October 24, 2007

A Leadership Position in Politics--It's a Guy Thing

Note I didn't say "Leadership is a Guy Thing", I said "Leadership Position." Big difference. O'k, I'm ready for all sorts of criticism from my "women can do anything they want to" friends. But just give me a few paragraphs to make my point.

Politics--more than business--is predominantly run by men. I never had a problem with that, myself. Coming from the private sector in a profession overwhelmingly dominated by men, I had to learn early what makes men tick. (Now, I'm focusing on how they tick at work, mind you, not how I get my husband to do things around the house he doesn't want to do.) If women pick up on these things early in their careers rather than later, they stand to gain quite a bit more professional success.

See, like it or not, men and women are different. I've tried to help my female colleagues both in the legislature and in the workplace understand that simple yet often dismissed point. Women take great pride in being thoughtful, deliberate, and--as my dear friend former Senator Mary Panzer used to say, pragmatic. And here is where we make our mistakes.

To men, everything is a contest. I am reminded of that fact as I came home from dinner tonight with my husband, and we were both trying to read a billboard before the other. (Yes, this is how we entertain ourselves after nearly 20 years together...)

Men want to win. They don't pride themselves on being "bridge-builders", unless they're literally building a bridge. Men don't speak in soft generalities laden with gentleness--unless they're political men-- and that's only in public when their audience is comprised of voting women. Behind closed doors, men relate best to shortly worded battle plans and realistic measurable goals. They don't stay up at night worrying about what the opposition will "feel" about them.

That brings me to the latest development among Senate Democrats and their unceremonious ousting of Judy Robson as their fearless leader. Now I'm one of many who were puzzled when they chose Judy as their minority leader post-Chuck Chvala. While he crossed several legal and ethical lines during his battles, I am quite sure Chuck didn't stay up at night wondering if he hurt someone's "feelings." I know that one from personal experience. So, when Chuck went off to prison, for some reason the senate dems chose Judy Robson of Beloit to fill his shoes.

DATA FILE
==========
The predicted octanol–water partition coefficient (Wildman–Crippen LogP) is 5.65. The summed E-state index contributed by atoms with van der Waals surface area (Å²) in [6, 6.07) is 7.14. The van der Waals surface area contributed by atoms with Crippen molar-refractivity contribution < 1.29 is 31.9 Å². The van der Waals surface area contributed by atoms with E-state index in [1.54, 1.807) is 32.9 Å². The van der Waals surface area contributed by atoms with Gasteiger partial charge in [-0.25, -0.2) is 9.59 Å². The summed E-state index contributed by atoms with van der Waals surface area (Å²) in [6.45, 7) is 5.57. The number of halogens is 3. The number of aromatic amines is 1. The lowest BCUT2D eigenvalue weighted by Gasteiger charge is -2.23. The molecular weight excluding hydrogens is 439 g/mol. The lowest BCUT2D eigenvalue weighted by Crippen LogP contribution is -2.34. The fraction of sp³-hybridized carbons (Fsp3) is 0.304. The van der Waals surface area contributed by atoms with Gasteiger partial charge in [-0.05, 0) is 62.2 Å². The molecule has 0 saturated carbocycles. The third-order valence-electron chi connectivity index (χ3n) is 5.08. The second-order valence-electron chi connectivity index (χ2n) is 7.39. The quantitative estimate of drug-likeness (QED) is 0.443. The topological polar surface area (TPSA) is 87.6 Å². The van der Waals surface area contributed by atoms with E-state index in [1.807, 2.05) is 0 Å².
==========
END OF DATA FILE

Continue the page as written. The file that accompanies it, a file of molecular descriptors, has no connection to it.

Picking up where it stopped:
Judy, a former nurse--and never did she let us forget it during her floor speeches--is the classic example of what goes wrong when you try to lead men and don't speak to them in their own language. Judy was notorious for her long, rambling, hyperbolic speeches that often went far astray from the main point of whatever bill we were debating. She'd always jump to inflammatory, often outrageous statements peppered with so many "uhs" and "and ums" that they would stretch each speech out another 10 minutes or so.

You men out there know how maddening that is. Like when your wife goes on and on and on about something and never seems to get to the point of her story and you just want to pull your hair out of your head? Instead you nod your head absently, silently strategizing your next day at work or thinking about what time the ball game starts.....(BTW: I know my husband is always paying attention to me.)

Well, I can only imagine how the dem caucuses must have been. I can picture the guys with their faces buried behind their newspapers exchanging exasperated glances wondering when she would get to the point: what is our plan to out-maneuver and defeat the republicans?

Like my good friend Mary Panzer before her, she learned too late that she wasn't speaking a language understandable by her male colleagues. You have only to look at the group of real players in the budget this time around: Mike Huebsch, Jim Doyle, and Jim Kreuser. Heck, Kreuser was the MINORITY leader in the Assembly and even HE had a seat at the table!

Yes, ladies, there are ways and times we can use our femininity to our advantages--like asking for men's opinions so they take ownership in whatever conclusion we've already come to. Smiling and nodding in agreement knowing that we'll get our way later, we just need to be patient. These are the only secrets I'll reveal here, however, otherwise I'm just betraying my "sisters."

Unfortunately for Judy Robson, the guys left her in their dust this time. While she was wallowing they were executing. The Senate dems were right to grow impatient with her.

Hopefully the rest of us will learn from her mistakes. And if you're thinking of a nice Christmas gift for Judy, how about "The Art of War" by Sun Tzu? A must-read for any woman who wants to have a "leadership position" in a man's world.

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